When It Happens Panel Get involved: send your photos, videos, news & views by texting 'OXFORD NEWS' to 80360 or email
Former dump becomes pride of Blackbird Leys
5:50pm Thursday 14th February 2013 in News
IT HAS transformed from forgotten dump to the pride of the Leys. Spindlebury Nature Reserve’s rebirth continues and the park could soon welcome a new path and lighting.
Blackbird Leys Parish Council is hoping to install the fixtures to give better access from Greater Leys and make the area safer at night.
Efforts to clean up the park over the last two years have coincided with a drop in recorded crime at the park and connecting streets.
According to police statistics, in December 2010 there were three recorded instances of antisocial behaviour and two instances of criminal damage near the entrances of the park.
Before then, the park was a magnet for antisocial behaviour, according to local people, with stolen cars often dumped and set alight.
Residents also complained that the pond at the nature reserve was full of dead fish, birds and junk dumped in the water.
In december 2011 there were two instances of criminal damage and arson and two incidents of anti-social behaviour.
And statistics, for last December show only two recorded crimes at or near the park.
Parish council chairman Gordon Roper said: “There is no path out of the nature reserve but a lot of people use it to get to Greater Leys. It is currently nothing but mud, so the parish council is looking at seeing if we can get something in to continue clearing it up.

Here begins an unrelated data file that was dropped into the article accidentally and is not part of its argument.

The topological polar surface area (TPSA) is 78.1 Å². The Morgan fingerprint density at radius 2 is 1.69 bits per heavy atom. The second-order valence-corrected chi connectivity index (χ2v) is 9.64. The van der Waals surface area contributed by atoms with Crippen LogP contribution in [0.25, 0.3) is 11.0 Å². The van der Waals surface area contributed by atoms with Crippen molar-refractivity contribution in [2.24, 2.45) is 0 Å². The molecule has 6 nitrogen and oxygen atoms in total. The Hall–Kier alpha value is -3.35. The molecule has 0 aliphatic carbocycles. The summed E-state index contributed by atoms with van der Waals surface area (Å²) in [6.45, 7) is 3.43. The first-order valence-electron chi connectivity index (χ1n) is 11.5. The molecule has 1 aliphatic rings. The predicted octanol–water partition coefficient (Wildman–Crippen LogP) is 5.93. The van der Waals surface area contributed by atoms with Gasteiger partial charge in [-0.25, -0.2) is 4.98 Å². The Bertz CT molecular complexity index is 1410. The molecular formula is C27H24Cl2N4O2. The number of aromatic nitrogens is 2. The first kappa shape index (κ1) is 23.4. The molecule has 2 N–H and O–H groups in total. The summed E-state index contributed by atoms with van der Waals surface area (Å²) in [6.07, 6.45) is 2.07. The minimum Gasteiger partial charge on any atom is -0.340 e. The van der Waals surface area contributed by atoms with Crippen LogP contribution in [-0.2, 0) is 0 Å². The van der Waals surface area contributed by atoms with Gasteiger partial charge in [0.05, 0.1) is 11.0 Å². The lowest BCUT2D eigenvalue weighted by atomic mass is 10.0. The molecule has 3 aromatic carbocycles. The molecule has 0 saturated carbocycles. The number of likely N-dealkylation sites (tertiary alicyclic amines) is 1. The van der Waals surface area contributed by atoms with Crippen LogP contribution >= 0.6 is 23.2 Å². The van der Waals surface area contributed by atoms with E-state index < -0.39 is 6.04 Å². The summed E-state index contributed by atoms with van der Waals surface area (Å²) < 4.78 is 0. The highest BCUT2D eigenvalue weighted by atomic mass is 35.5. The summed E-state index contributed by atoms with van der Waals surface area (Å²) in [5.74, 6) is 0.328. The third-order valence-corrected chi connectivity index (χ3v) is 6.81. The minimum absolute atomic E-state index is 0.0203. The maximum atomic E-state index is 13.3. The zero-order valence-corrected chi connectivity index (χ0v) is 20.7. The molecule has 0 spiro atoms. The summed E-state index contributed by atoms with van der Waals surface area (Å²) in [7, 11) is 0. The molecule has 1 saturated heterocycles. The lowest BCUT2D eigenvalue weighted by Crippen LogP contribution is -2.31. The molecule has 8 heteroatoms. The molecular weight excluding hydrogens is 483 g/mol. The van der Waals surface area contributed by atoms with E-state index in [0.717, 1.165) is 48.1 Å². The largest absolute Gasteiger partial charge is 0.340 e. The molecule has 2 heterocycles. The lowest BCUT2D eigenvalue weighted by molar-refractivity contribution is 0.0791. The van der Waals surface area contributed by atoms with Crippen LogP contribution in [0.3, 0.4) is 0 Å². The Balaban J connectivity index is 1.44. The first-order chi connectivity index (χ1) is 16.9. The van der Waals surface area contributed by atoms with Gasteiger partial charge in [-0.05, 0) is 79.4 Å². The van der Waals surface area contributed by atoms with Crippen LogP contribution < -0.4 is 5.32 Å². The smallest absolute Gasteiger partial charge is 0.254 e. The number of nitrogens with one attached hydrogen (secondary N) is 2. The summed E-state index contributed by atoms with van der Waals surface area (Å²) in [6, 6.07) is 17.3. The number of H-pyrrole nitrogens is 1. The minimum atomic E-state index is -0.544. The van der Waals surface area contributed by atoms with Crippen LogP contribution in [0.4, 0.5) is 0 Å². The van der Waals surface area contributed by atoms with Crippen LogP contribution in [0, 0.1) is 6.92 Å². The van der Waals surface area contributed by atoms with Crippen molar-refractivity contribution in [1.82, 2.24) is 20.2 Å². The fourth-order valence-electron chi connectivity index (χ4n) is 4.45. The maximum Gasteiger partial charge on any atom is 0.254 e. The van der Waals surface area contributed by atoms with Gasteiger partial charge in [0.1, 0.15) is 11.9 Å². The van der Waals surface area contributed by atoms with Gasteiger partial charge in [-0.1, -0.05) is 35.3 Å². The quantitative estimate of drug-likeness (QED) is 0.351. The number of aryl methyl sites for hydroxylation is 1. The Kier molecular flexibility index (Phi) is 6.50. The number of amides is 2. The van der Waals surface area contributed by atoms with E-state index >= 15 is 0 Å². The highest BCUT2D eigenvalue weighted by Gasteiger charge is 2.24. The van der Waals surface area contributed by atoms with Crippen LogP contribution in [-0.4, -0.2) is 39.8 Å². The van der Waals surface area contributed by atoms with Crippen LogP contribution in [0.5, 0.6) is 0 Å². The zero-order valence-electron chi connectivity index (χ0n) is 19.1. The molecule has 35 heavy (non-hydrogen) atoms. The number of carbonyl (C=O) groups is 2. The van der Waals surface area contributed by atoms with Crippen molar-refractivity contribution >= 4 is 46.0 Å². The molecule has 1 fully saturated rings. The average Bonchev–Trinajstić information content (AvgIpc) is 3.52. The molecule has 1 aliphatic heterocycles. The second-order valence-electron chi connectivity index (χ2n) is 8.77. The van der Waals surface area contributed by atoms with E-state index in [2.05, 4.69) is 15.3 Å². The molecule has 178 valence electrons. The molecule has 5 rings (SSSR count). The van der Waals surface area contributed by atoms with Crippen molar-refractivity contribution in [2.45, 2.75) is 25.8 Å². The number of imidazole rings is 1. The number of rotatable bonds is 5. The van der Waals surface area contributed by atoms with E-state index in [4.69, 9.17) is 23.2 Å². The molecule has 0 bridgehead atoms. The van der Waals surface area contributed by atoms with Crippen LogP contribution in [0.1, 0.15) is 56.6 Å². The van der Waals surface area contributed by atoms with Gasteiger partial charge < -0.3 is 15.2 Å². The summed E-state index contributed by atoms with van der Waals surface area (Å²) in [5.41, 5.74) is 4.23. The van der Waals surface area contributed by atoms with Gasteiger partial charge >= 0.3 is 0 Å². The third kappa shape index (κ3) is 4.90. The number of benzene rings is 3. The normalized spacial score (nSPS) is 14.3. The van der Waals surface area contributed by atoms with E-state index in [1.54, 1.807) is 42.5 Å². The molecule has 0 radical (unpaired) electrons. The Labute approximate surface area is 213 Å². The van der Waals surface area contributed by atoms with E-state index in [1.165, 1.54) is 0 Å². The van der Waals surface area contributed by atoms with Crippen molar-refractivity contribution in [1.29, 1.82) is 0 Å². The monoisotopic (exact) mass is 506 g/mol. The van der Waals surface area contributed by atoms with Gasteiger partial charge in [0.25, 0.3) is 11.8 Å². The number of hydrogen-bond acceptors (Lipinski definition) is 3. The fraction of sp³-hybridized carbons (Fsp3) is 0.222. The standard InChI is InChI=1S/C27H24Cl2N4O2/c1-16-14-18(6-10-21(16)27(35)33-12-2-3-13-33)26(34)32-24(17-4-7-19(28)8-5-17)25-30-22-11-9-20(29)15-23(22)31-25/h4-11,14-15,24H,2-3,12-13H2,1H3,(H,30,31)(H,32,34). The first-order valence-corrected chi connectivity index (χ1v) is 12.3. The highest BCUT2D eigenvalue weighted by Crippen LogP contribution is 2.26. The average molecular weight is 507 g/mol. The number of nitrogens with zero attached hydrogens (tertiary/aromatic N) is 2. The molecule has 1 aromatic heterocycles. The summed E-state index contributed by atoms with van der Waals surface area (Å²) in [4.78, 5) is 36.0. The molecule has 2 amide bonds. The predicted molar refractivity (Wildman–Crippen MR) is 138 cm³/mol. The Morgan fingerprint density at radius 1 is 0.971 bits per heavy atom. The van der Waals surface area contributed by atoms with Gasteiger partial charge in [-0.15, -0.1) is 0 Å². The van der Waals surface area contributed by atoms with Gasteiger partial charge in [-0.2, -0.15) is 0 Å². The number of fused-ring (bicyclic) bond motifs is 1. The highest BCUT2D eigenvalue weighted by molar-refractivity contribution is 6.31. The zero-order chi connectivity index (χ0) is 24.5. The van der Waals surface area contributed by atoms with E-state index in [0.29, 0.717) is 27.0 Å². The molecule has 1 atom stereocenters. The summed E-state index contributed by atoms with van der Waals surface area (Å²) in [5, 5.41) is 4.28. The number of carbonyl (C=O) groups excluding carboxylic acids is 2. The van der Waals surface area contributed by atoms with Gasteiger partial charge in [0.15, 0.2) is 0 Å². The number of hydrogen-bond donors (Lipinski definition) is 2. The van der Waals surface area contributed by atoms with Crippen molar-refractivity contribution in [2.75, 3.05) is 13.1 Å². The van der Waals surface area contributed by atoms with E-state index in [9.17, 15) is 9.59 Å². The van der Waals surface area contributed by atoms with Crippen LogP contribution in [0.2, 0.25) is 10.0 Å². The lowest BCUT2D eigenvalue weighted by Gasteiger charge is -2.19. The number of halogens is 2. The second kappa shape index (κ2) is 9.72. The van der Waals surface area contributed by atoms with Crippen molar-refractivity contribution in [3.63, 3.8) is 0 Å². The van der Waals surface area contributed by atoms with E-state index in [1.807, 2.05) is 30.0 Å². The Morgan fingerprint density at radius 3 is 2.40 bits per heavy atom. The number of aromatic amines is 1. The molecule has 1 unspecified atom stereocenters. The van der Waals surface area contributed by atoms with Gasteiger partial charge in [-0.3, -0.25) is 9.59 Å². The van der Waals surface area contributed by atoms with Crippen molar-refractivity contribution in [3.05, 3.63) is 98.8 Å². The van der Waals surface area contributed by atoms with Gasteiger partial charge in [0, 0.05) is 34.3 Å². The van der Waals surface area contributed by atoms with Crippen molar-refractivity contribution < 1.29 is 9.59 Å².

“It’s early stages, and we don’t know if it will go with the work of the Prince’s Foundation but we thought we’d just get on with it and see.”
The Princes Foundation charity is planning to extend the park and make other improvements as part of a multi-million pound overhaul of Oxford’s largest estate.
Mr Roper said: “There have been problems of antisocial behaviour before, the lights could help, although we recognise that because it is a nature reserve we will have to be careful with the kind of lighting installed.
“It’s another way to make people crossing through a little easier.”
Last year the nature reserve featured in Love Parks Week as residents worked to clean it up with the assistance of qualified gardeners.
Founded by national parks charity GreenSpace in 2006, the scheme encourages people to do voluntary work improving countryside sites.